For example, we would layer two-three layers of uncut spring rolls in a catering “hotel pan” (basically like a giant deep baking dish) using damp paper towels to keep each layer separate. Then cover the entire thing with damp paper towels and plastic wrap.
Store the fresh spring rolls in the refrigerator until ready to use. They are best served within 24 hours, but for home use, I often keep them on hand for snacking for up to 3-4 days, stored this way.
In our catering business, I would make them the morning of our event and they stayed perfectly fresh when served that night.
How to serve Fresh Spring Rolls:
For a pretty way to serve up your fresh spring rolls for a gathering or party, layer a platter with the remaining fresh lettuce leaves, leaving room for the Peanut Sauce Bowl. The leaves will prevent spring rolls from sticking to the platter itself!
Cut spring rolls in half (at a diagonal is nice) and with wet hands, place them over the lettuce just barely overlapping, or loosely stacked, just right before serving. They are easy to ply apart if just touching only a little.
You can also tuck lettuce between them, especially if mounding high.
And there you go, fresh, delicious, vegan Spring Rolls that can be made ahead and stored for healthy lunches during the week, or packed up for potlucks and gatherings!
TIP: Serve the peanut sauce with a spoon, so guests are not tempted to dip the rolls directly into the sauce which will result in the veggies falling out into the sauce. 😉
Ok friends, make these fresh spring rolls and let us know what you think. Share your adaptions below, because I know how creative you are!!!
How to make fresh Spring Rolls with the BEST EVER Peanut Sauce! These vegan spring rolls can be made ahead and stored for healthy lunches or potlucks and gatherings.
- 1 recipe for Baked Tofu (sesame ginger- see notes) cut into strips
- 1 recipe for BEST EVER Thai Peanut Sauce
- 8–10 Rice paper wrappers ( 10 inches in diameter) or see notes
- 1 head green leaf lettuce (or red leaf)
- 1 red or yellow bell pepper, thinly sliced into strips (or sub grated radishes)
- 1 1/2 cups finely shredded purple cabbage
- 1 ½ cups shredded carrots ( or use match stick)
- ½ an English cucumber, thinly sliced into long strips – leave peels on
- ¼ cup fresh Thai basil leaves, torn (or regular basil)
- ¼ cup fresh mint leaves, torn (or cilantro, but mint is best!)
- optional additions or substitutions: daikon radish strips, avocado, grated radishes, grated turnips, grated beets, spicy greens like watercress or arugula, sprouts (sunflower or daikon sprouts are nice), or cooked vermicelli rice noodles.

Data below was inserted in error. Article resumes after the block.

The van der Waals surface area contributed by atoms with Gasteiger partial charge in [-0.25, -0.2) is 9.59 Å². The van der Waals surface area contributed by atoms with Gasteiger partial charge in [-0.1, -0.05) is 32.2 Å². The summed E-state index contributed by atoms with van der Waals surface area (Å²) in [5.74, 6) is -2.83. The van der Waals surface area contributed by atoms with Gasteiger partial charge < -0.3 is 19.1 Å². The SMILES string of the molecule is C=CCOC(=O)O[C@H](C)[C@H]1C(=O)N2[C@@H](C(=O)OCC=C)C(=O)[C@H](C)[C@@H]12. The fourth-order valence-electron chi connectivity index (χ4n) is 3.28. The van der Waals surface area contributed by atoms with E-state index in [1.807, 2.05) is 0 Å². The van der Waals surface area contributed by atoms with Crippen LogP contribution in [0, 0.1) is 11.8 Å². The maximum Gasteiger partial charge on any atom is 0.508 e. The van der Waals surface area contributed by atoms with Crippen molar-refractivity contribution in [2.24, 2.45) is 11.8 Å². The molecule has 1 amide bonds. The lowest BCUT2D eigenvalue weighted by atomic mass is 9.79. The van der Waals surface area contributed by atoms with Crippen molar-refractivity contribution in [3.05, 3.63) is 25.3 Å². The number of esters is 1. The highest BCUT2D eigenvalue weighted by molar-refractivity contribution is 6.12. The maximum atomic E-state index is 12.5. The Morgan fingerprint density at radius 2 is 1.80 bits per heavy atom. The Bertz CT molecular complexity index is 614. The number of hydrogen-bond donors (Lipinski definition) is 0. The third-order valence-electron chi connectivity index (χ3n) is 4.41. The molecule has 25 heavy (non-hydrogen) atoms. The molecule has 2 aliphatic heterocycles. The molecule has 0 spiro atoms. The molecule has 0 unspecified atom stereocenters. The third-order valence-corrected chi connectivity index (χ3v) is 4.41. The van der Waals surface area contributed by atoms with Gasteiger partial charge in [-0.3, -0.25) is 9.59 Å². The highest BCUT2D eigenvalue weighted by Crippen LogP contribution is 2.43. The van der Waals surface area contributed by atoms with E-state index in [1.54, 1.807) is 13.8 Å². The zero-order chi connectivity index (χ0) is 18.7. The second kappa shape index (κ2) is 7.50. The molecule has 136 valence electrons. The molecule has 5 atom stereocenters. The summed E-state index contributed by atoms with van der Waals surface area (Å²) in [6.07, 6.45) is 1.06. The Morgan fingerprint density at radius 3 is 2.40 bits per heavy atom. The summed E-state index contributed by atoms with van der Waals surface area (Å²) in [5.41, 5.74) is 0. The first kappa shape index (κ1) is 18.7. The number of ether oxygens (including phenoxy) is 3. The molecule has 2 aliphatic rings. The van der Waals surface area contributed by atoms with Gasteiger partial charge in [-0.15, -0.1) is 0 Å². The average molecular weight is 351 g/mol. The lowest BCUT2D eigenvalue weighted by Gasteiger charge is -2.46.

If using the Baked Tofu, make this first, see note for cutting into strips. (This can be made ahead and chilled)
Make the BEST EVER Peanut Sauce!
Prep all your filling ingredients. Cut the veggies, gather the herbs. Gather all the fillings near you. I like to place these all on a cutting board near my spring roll rolling area. Mise en place. 😉
Fill a large bowl ( large enough to dip rice paper) with lukewarm water and place it behind your rolling area.
Wet the counter in front of you. (Or drench a thin kitchen towel with water, wring it out and lay it on the counter, rolling the spring rolls on top of the towel. (This is great if making a ton of spring rolls! )
Do a “tester” roll. Dip the rice paper in the water. If using “thin” rice paper (package should say) just a quick dip is all you need. Otherwise, dip for 5-15 seconds. Pull when slightly pliable (not too soft) and place it on the wet counter or towel. If rice paper still feels overly stiff, dip your hand in the water bowl and wet the rice paper a little, it will soften up.
Place a 1/4 leaf of lettuce down first in the front center of the rice paper (to prevent shredded veggies from poking out of rice paper) leaving 2-3 inches of space on the sides. See the photo.
Top the leaf with shredded veggies, tofu and torn herbs. Then firmly wrap up, tucking in the sides as you go. Place seam side down on a wet cutting board, cover with a damp paper towel.
Remember, this is your tester!
Do you like the size? Fill more or less to your preference. (Smaller rolls are good for appetizers, larger for lunch.) Did your roll fall apart? If so, too long soaking time. Adjust the time. If your roll was not pliable enough to roll, then not enough soaking time. Simply adjust. Remember, each rice paper brand is slightly different and this is a “feel” thing. 🙂
Roll each spring roll one at a time. The more you do this, the easier it will get. 🙂
Serve over top a lettuce-lined platter (this will prevent them from sticking to the platter) cut in half with room for the sauce. See photos!
To store fresh Spring Rolls for later: layer whole ( uncut) spring rolls between damp paper towels (dripping wet and then wrung out) in a large baking dish, not touching. Cover with damp paper towels and cover tightly with plastic wrap. Refrigerate.
To serve for a gathering, best served within 12- 24 hours. I’ll often make these the morning of an event, store them whole, then cut and platter them right before serving them in the evening.
For home use, these will keep up to 3-4 days!
The finer you slice and cut cabbage, bell pepper and carrots, the easier to eat.
Feel free to leave tofu out and sub more veggies, or sub shrimp or cooked vermicelli noodles. You can also use store-bought, baked tofu, or smoked tofu!